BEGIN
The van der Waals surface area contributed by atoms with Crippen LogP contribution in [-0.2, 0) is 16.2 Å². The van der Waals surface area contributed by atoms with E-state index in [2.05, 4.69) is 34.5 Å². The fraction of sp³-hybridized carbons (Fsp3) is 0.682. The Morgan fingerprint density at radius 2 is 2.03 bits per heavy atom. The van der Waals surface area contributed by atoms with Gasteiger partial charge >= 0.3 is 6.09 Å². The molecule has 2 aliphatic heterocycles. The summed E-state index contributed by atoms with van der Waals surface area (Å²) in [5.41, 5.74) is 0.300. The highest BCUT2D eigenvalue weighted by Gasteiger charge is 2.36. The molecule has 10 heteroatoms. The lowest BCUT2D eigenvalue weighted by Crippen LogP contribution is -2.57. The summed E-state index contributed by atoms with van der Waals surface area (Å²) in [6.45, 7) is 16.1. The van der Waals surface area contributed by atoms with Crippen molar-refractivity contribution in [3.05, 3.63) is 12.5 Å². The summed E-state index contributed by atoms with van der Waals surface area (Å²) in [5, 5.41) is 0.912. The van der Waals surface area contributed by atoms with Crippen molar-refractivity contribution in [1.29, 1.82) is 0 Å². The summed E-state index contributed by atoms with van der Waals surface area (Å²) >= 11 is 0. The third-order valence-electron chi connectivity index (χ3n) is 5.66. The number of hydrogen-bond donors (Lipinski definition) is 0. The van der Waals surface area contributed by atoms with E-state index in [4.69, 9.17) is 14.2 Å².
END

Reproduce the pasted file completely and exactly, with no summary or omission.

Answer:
The van der Waals surface area contributed by atoms with Crippen LogP contribution in [-0.2, 0) is 16.2 Å². The van der Waals surface area contributed by atoms with E-state index in [2.05, 4.69) is 34.5 Å². The fraction of sp³-hybridized carbons (Fsp3) is 0.682. The Morgan fingerprint density at radius 2 is 2.03 bits per heavy atom. The van der Waals surface area contributed by atoms with Gasteiger partial charge >= 0.3 is 6.09 Å². The molecule has 2 aliphatic heterocycles. The summed E-state index contributed by atoms with van der Waals surface area (Å²) in [5.41, 5.74) is 0.300. The highest BCUT2D eigenvalue weighted by Gasteiger charge is 2.36. The molecule has 10 heteroatoms. The lowest BCUT2D eigenvalue weighted by Crippen LogP contribution is -2.57. The summed E-state index contributed by atoms with van der Waals surface area (Å²) in [6.45, 7) is 16.1. The van der Waals surface area contributed by atoms with Crippen molar-refractivity contribution in [3.05, 3.63) is 12.5 Å². The summed E-state index contributed by atoms with van der Waals surface area (Å²) in [5, 5.41) is 0.912. The van der Waals surface area contributed by atoms with Crippen molar-refractivity contribution in [1.29, 1.82) is 0 Å². The summed E-state index contributed by atoms with van der Waals surface area (Å²) >= 11 is 0. The third-order valence-electron chi connectivity index (χ3n) is 5.66. The number of hydrogen-bond donors (Lipinski definition) is 0. The van der Waals surface area contributed by atoms with E-state index in [4.69, 9.17) is 14.2 Å².